Obviously the first tester group would be your own group. But beyond that? It would seem to make sense to have at least more than one group test out your game, as different groups want different things and play differently. Fresh eyes find different bugs, etc. etc.

Are there resources out there to help aspiring game designers without a lot of contacts find people willing and eager to test out their game?

Or is this in essence a "find players in general" issue?

To clarify my own situation: I have the mechanics finished. The setting is still under development, but in accordance with the motto "fail faster" I want to go ahead and test the mechanics (in a different setting for now) to see if they work and are fun or if I need to go back to the drawing board. I have a sort-of group, but I don't know them very well and they don't meet often, and so I'm not excited about the prospect of presenting the mechanics to them right now (as I'm sure there are a dozen issues I've overlooked). Also, I'd like to test the game (including the setting, later) on more than one group, as mentioned above. I've put out some feelers among my current friends and acquaintances, but nobody's really been excited about playtesting or even really giving in-depth feedback, and I don't want to be that person who's always shoving their project in your face. I'm willing to run something online as well. I'm also interested in having others run a game without me present, and giving me their feedback.

Also, I'm looking for something of a guide-type answer that might help someone besides just me.


3 Answers 3


You need to start marketing your game now, and I don't mean full color ads or quoting print runs. You got to get people talking and engaged with your game. Fortunately, the internet is your friend.

  • Set up a blog devoted to your game (and genre). Post daily, and respond. Take awesome questions from other sites and answer them on yours.

  • Hook your blog up to Twitter, Facebook and Google + so your posts go through. Jetpack for Wordpress is your friend for this.

  • Clean up your base rules, generate a PDF and make it downloadable. Bonus points if you talk OBS into allowing you to host your download there for free.

  • Participate in the community and make sure your SIG has links to your site and "Free Download Game". Your every reply on other forums promotes your game.

  • Have a Default Setting and Campaign. This is something that can be updated in parallel to the rules. In fact, make the Campaign Setting something special, like you have to sign up for it.

  • Regularly Put Out Useful Nuggets. Small updates that integrate user feedback not only encourages users but provides valuable feedback.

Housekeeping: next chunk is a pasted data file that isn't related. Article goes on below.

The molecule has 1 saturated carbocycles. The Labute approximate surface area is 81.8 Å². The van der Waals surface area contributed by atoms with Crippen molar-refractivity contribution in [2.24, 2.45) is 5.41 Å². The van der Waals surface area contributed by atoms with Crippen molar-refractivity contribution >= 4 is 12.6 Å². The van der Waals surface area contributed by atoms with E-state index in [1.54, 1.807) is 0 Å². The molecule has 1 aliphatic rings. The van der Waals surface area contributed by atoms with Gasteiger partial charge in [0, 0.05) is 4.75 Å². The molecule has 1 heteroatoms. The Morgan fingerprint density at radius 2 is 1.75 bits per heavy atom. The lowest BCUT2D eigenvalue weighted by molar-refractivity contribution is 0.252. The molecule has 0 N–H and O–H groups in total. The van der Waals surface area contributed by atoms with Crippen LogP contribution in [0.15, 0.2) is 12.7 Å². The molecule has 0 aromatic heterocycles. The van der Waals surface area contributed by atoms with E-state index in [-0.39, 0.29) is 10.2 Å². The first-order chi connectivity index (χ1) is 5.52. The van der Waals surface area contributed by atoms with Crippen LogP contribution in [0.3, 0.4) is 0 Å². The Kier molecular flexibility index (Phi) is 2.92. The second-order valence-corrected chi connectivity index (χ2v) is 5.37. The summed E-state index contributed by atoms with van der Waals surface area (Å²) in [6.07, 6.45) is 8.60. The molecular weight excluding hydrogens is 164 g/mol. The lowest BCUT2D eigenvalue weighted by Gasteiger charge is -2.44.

• After you get rolling, make sure you have some sort of forum that is specifically for beta testers

  • If you go to cons or multi game events, run off a few copies of your game, and hand them out to people you think might be interested (make sure it includes website info too). Run said game at said events.

Most importantly - create an interesting game! Think about the most provocative titles, promotional text and the like that is going to capture the imagination of new players, and not something that is dry and unoriginal.


I've got two suggestions, depending on your resources/dedication.

One of the best ways to playtest a game is at a convention. Obviously this varies based on your location and the nature of the game (developed, virtual, transportable), but one easy recommendation is Gencon, the world's largest traditional gaming (think board games, pen and paper) convention. Not only is there a ton of free-gaming where you could easily pick up gamers, but there are also organizations that specialize in helping people playtest their games, like First Exposure.

Beyond that, remember that a game is just that - a game. It is an event intended to provide enjoyment. Don't get too stuck in the idea that it must be for professional nerds/gamers. Think about your local church, after school club, sports team, or work buddies. Frequently the best testers are those who will be the least familiar with your product. After all, if someone who's never played Dungeons and Dragons loves your D&D spinoff, you know you've probably got something worthwhile on your hands. Plus, these groups can typically give you the sort of feedback you won't get from regular gamers.

This may be an unpleasant reminder, but developing a game is much like developing any other product - you must market it. This requires going out and meeting people and asking for their (often unkind) feedback. So while it may seem daunting to ask your study group to play a game that you've never let outside of your living room, it's a necessary step.

Sources: Writing and directing LARPs for a small-time group.

  • \$\begingroup\$ Thanks very much for the suggestions and the reminders! (Though I've never considered marketing to be my strong point...) GenCon is on the other side of pond for me, so to speak, but I will take a look around for conventions here. \$\endgroup\$
    – Rinari7
    Commented Apr 23, 2015 at 6:54

It's a find a players in general issue. Previous question Where can I find online playtesters to test encounters before presenting them to my group? is largely a duplicate, and its conclusion is the same. Except maybe for getting people excited about the concept of giving feedback, the process here is just like the process of finding a player or group for any other purpose.


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